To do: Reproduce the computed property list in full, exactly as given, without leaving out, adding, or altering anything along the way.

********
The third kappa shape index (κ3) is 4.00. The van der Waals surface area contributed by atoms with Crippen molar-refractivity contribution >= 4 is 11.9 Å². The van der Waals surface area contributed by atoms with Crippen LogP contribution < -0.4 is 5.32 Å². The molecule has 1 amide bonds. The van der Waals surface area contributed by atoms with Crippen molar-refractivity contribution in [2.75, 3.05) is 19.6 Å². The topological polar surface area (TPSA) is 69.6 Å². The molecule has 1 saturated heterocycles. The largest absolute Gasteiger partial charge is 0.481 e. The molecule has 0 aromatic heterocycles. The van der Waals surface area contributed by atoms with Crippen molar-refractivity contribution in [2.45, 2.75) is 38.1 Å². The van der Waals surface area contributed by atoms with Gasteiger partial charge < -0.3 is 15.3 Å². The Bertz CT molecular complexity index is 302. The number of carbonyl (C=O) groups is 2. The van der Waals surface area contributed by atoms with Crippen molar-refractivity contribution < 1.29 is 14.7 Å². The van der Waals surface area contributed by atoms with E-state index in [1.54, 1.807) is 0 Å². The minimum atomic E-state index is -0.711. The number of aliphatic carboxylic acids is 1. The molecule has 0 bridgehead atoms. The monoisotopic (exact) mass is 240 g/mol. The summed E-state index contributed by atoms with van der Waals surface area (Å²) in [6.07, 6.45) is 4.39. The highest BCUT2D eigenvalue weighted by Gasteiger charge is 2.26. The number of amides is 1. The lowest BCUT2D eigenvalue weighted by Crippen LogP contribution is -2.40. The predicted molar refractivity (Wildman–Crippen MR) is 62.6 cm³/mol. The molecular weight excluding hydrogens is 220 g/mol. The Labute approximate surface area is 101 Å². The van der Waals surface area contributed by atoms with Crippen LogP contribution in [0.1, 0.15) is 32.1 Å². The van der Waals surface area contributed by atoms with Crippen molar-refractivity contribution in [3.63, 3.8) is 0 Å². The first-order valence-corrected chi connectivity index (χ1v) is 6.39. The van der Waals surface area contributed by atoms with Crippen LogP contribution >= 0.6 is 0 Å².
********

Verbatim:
The third kappa shape index (κ3) is 4.00. The van der Waals surface area contributed by atoms with Crippen molar-refractivity contribution >= 4 is 11.9 Å². The van der Waals surface area contributed by atoms with Crippen LogP contribution < -0.4 is 5.32 Å². The molecule has 1 amide bonds. The van der Waals surface area contributed by atoms with Crippen molar-refractivity contribution in [2.75, 3.05) is 19.6 Å². The topological polar surface area (TPSA) is 69.6 Å². The molecule has 1 saturated heterocycles. The largest absolute Gasteiger partial charge is 0.481 e. The molecule has 0 aromatic heterocycles. The van der Waals surface area contributed by atoms with Crippen molar-refractivity contribution in [2.45, 2.75) is 38.1 Å². The van der Waals surface area contributed by atoms with Gasteiger partial charge < -0.3 is 15.3 Å². The Bertz CT molecular complexity index is 302. The number of carbonyl (C=O) groups is 2. The van der Waals surface area contributed by atoms with Crippen molar-refractivity contribution < 1.29 is 14.7 Å². The van der Waals surface area contributed by atoms with E-state index in [1.54, 1.807) is 0 Å². The minimum atomic E-state index is -0.711. The number of aliphatic carboxylic acids is 1. The molecule has 0 bridgehead atoms. The monoisotopic (exact) mass is 240 g/mol. The summed E-state index contributed by atoms with van der Waals surface area (Å²) in [6.07, 6.45) is 4.39. The highest BCUT2D eigenvalue weighted by Gasteiger charge is 2.26. The number of amides is 1. The lowest BCUT2D eigenvalue weighted by Crippen LogP contribution is -2.40. The predicted molar refractivity (Wildman–Crippen MR) is 62.6 cm³/mol. The molecular weight excluding hydrogens is 220 g/mol. The Labute approximate surface area is 101 Å². The van der Waals surface area contributed by atoms with Crippen LogP contribution in [0.1, 0.15) is 32.1 Å². The van der Waals surface area contributed by atoms with Crippen molar-refractivity contribution in [3.63, 3.8) is 0 Å². The first-order valence-corrected chi connectivity index (χ1v) is 6.39. The van der Waals surface area contributed by atoms with Crippen LogP contribution >= 0.6 is 0 Å².